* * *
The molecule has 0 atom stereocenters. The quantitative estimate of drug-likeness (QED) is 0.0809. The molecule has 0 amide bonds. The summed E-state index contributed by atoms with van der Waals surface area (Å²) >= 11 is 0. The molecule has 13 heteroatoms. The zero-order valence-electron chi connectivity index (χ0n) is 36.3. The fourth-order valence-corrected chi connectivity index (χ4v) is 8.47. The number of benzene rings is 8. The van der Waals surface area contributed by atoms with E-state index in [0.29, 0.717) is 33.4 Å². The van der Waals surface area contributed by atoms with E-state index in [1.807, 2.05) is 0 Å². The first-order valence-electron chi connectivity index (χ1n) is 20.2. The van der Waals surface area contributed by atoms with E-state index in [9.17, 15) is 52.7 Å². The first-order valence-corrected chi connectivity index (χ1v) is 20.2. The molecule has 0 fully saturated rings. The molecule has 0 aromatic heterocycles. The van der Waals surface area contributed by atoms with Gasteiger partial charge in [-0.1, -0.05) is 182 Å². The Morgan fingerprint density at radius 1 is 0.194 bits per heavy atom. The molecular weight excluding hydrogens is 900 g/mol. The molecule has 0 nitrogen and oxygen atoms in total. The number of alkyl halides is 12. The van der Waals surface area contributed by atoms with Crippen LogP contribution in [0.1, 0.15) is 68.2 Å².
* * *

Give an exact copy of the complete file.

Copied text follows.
The molecule has 0 atom stereocenters. The quantitative estimate of drug-likeness (QED) is 0.0809. The molecule has 0 amide bonds. The summed E-state index contributed by atoms with van der Waals surface area (Å²) >= 11 is 0. The molecule has 13 heteroatoms. The zero-order valence-electron chi connectivity index (χ0n) is 36.3. The fourth-order valence-corrected chi connectivity index (χ4v) is 8.47. The number of benzene rings is 8. The van der Waals surface area contributed by atoms with E-state index in [0.29, 0.717) is 33.4 Å². The van der Waals surface area contributed by atoms with E-state index in [1.807, 2.05) is 0 Å². The first-order valence-electron chi connectivity index (χ1n) is 20.2. The van der Waals surface area contributed by atoms with E-state index in [9.17, 15) is 52.7 Å². The first-order valence-corrected chi connectivity index (χ1v) is 20.2. The molecule has 0 fully saturated rings. The molecule has 0 aromatic heterocycles. The van der Waals surface area contributed by atoms with Gasteiger partial charge in [-0.1, -0.05) is 182 Å². The Morgan fingerprint density at radius 1 is 0.194 bits per heavy atom. The molecular weight excluding hydrogens is 900 g/mol. The molecule has 0 nitrogen and oxygen atoms in total. The number of alkyl halides is 12. The van der Waals surface area contributed by atoms with Crippen LogP contribution in [0.1, 0.15) is 68.2 Å².